Empty affectation? Maybe. Filmmakers, musicians, and visual artists have an endless variety of gewgaws to acquire in the name of enhancing their craft. Writers got nothing. Paper, ink and pen are the only tools that directly flatter our own creativity and even that is a level removed. These days, no one commits a literary masterpiece to creamy stationery with their name on top.

The letter is instead the writers’ form in reserve. John Barth writes them on weekends when taking a break from novels and published then in a collection called The Friday Book. Elizabeth Bishop was mad for the acts, writing up to forty letters a day in her prime, and still managed time to be U.S. Poet Laureate. For those whose creativity is writing, a letter gives them breathing room, an invitation to fling words at a page in haste, to cross out, ramble, and not make sense. A letter is an intimate conversation. And in an intimate conversation, ideally, we should not have to be careful about what we say.

Writing by hand does remind you, primally, of what this crazy thing we do is made of. The careful spilling of ink on paper, the joints and girders of letters. Paragraphs as immovable as cornerstones and the proud stab of a punctuation mark. The occupational hazards of a rip in the paper’s membrane or a smear on your shirt sleeve. Cluttered, imperfect business. Like life.

In her peerless book, The Creative Habit, choreographer Twyla Tharp said, “The best always return to the basics.” Beethoven practiced scales. Michael Jordan shot hundreds of unguarded layups on his day off. Winston Churchill would say every word of a speech forty to fifty times because he thought he was a lousy public speaker. Great practitioners understand both the humility and empowerment to return to the DNA of your craft. It reminds of you of the love you had for it in the first place. And how you know you can do it again.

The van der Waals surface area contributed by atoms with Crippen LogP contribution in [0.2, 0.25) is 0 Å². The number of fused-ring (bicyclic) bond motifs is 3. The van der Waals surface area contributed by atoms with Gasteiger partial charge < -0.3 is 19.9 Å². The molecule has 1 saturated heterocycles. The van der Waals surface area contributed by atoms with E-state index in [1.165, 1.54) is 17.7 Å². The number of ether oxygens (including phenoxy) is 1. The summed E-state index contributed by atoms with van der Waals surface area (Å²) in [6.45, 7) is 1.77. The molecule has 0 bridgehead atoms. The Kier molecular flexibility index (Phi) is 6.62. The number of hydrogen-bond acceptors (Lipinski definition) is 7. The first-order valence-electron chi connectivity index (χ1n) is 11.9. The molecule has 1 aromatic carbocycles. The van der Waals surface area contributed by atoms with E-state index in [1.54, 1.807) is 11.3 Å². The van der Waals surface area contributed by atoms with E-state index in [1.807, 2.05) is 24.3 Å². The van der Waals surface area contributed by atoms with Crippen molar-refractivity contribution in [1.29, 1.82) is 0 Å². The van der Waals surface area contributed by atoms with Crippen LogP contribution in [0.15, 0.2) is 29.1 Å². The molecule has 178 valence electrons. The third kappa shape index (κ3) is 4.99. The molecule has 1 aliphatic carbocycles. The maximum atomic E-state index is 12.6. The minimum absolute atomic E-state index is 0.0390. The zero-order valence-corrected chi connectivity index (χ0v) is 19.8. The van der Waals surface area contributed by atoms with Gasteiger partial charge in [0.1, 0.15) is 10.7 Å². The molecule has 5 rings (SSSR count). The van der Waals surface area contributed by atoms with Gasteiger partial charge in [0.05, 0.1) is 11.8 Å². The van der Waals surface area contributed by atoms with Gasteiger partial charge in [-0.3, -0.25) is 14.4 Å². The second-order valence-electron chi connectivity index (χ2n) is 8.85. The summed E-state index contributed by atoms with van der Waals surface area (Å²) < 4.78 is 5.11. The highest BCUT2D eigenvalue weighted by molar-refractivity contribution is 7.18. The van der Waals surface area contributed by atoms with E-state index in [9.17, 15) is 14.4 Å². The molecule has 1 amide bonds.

Fundamentally, that is all there is, letters lined up into words and sentences, notes shuffled and arranged into songs. We all start with the same elements, the same primary colors that form the dull dumb truth of creation. Your muse is an occasional visitor. The rest is sitting your ass down, everyday and working at it, trying to sand geodes from rocks.

We live, we work. Writing is a job you often drag yourself to and chip away at the hours. In her memoir, The Writing Life, Annie Dillard said “The line of words is a miner’s pick, a surgeon’s probe, a hammer.” It is that primitive. Our shoulders and palm ache afterward.

Now, I have no illusions that writing is less plush a life than laying sewer pipe or getting yelled at by your boss for losing your time card. But the more it feels like work, the less precious I am about actually doing it. And I need that. I’m better when I’m humble. A worker ant rather than a self-anointed queen.

I’m getting married in a few weeks. The next letters I write will be several dozen thank you notes to friends and family. Our first gifts are coming in and we’ve already started, her laying out the first half in her own hand, I filling in the final sentiment in mine. We both then sign our names. Our first major purchase as a married couple will be our own stationery, more thank you notes, more, “Feel better. We’re thinking of you,” and more reaching out for two creative people will see building—-art, community, each other—-as the packed earth of our relationship. My hands will be limber by then, as they will know who they are and remember what they are here for. As much as I know my name. I will feel as I do whenever I write a letter. I will be home.

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Rumpus original art by Declan Greicius, age 6.


Kevin Smokler is the CEO of BookTour.com and a writer living in San Francisco. More from this author →